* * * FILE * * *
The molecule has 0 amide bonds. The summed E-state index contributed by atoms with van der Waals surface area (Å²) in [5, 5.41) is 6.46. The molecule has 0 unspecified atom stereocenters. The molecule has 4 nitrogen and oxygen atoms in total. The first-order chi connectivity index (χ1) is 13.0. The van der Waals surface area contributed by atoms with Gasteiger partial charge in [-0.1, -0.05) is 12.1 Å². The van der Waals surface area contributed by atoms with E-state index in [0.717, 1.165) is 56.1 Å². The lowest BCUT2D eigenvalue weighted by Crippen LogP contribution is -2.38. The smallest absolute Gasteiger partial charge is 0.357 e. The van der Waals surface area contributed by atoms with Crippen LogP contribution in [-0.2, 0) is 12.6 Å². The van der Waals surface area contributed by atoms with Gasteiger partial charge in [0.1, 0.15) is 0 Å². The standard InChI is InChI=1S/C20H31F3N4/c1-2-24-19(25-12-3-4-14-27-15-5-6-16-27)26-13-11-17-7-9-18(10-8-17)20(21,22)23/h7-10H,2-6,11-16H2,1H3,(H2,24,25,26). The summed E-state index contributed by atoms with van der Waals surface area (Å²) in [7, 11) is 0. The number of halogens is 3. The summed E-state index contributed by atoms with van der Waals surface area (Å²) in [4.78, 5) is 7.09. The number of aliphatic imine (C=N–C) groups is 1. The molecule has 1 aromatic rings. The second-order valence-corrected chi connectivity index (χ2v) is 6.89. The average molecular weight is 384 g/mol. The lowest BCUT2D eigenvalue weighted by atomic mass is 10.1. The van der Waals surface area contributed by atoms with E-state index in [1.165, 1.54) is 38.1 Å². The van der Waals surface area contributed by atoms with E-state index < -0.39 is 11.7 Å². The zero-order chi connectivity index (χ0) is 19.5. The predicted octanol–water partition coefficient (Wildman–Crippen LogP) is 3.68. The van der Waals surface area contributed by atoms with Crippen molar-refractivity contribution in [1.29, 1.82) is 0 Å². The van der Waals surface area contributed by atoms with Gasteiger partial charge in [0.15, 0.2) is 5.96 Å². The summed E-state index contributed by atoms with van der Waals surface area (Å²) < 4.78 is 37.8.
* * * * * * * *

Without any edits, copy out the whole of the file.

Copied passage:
The molecule has 0 amide bonds. The summed E-state index contributed by atoms with van der Waals surface area (Å²) in [5, 5.41) is 6.46. The molecule has 0 unspecified atom stereocenters. The molecule has 4 nitrogen and oxygen atoms in total. The first-order chi connectivity index (χ1) is 13.0. The van der Waals surface area contributed by atoms with Gasteiger partial charge in [-0.1, -0.05) is 12.1 Å². The van der Waals surface area contributed by atoms with E-state index in [0.717, 1.165) is 56.1 Å². The lowest BCUT2D eigenvalue weighted by Crippen LogP contribution is -2.38. The smallest absolute Gasteiger partial charge is 0.357 e. The van der Waals surface area contributed by atoms with Crippen LogP contribution in [-0.2, 0) is 12.6 Å². The van der Waals surface area contributed by atoms with Gasteiger partial charge in [0.1, 0.15) is 0 Å². The standard InChI is InChI=1S/C20H31F3N4/c1-2-24-19(25-12-3-4-14-27-15-5-6-16-27)26-13-11-17-7-9-18(10-8-17)20(21,22)23/h7-10H,2-6,11-16H2,1H3,(H2,24,25,26). The summed E-state index contributed by atoms with van der Waals surface area (Å²) in [7, 11) is 0. The number of halogens is 3. The summed E-state index contributed by atoms with van der Waals surface area (Å²) in [4.78, 5) is 7.09. The number of aliphatic imine (C=N–C) groups is 1. The molecule has 1 aromatic rings. The second-order valence-corrected chi connectivity index (χ2v) is 6.89. The average molecular weight is 384 g/mol. The lowest BCUT2D eigenvalue weighted by atomic mass is 10.1. The van der Waals surface area contributed by atoms with E-state index in [1.165, 1.54) is 38.1 Å². The van der Waals surface area contributed by atoms with E-state index < -0.39 is 11.7 Å². The zero-order chi connectivity index (χ0) is 19.5. The predicted octanol–water partition coefficient (Wildman–Crippen LogP) is 3.68. The van der Waals surface area contributed by atoms with Crippen molar-refractivity contribution in [1.29, 1.82) is 0 Å². The van der Waals surface area contributed by atoms with Gasteiger partial charge in [0.15, 0.2) is 5.96 Å². The summed E-state index contributed by atoms with van der Waals surface area (Å²) < 4.78 is 37.8.